Housing scandal

The management of the housing agency in Los Angeles is one of the worst examples of bureaucracy at work. Funds that should have been used to provide refuge to our city’s most vulnerable residents were being used to maintain an expensive lifestyle for the agency’s CEO and his close associates.

Rudy Montiel was ousted as CEO of the Housing Authority of the City of Los Angeles (HACLA) because of the excesses that characterized his administration. But even his dismissal was a blemished process. The HACLA Commission awarded Montiel $1.2 million, supposedly to avoid Montiel’s legal claim alleging he was a victim of retaliation for reporting on irregularities by housing board members. What a mess!

Montiel was earning $450,000, in addition to receiving housing and car allowances and 10 weeks of vacation. During his administration, thousands of dollars were spent for lunches and dinners at luxury restaurants for his staff and excessive trips. In addition, travel expenses tripled from 2006 to 2009, increasing from $100,000 per year to $300,000.

And that is not all. In 2010, several public housing residents demonstrated in front of Montiel’s home against his agency’s policies, which triggered retaliatory eviction proceedings of some of the demonstrators.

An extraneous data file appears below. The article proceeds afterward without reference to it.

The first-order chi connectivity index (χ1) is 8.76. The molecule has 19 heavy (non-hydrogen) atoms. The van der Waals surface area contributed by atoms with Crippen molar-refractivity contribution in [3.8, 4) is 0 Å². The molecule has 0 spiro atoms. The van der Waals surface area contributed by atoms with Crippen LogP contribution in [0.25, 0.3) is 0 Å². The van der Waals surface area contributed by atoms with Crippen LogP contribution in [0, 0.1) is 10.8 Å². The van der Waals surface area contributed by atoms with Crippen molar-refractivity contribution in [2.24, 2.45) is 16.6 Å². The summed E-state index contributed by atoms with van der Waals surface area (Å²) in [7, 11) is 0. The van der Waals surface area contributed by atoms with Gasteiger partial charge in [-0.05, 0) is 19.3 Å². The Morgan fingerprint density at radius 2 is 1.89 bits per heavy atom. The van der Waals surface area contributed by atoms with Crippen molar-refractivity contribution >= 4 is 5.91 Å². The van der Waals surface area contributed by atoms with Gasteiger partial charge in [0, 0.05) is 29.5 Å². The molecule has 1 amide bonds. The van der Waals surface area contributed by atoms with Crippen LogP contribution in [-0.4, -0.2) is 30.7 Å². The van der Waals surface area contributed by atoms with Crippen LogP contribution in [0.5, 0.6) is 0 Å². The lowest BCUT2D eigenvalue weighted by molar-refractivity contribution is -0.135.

Montiel is gone. However, it is necessary to look into his severance package and whether it was a move by the commission to buy his silence, as has been implied. This question must be resolved.

On the other hand, we support the thorough investigation Controller Wendy Greuel requested, to expose to the public the excesses of Montiel’s administration that were discovered thanks to media outlets SoCal Connected and the L.A. Times and involve his severance.

The abuse of public functions is sad and outrageous, especially at a time public funds are scarce and the objective is helping the poorest.

All those who appointed Montiel to his position and should have supervised his actions have a duty of transparency. They owe us an explanation.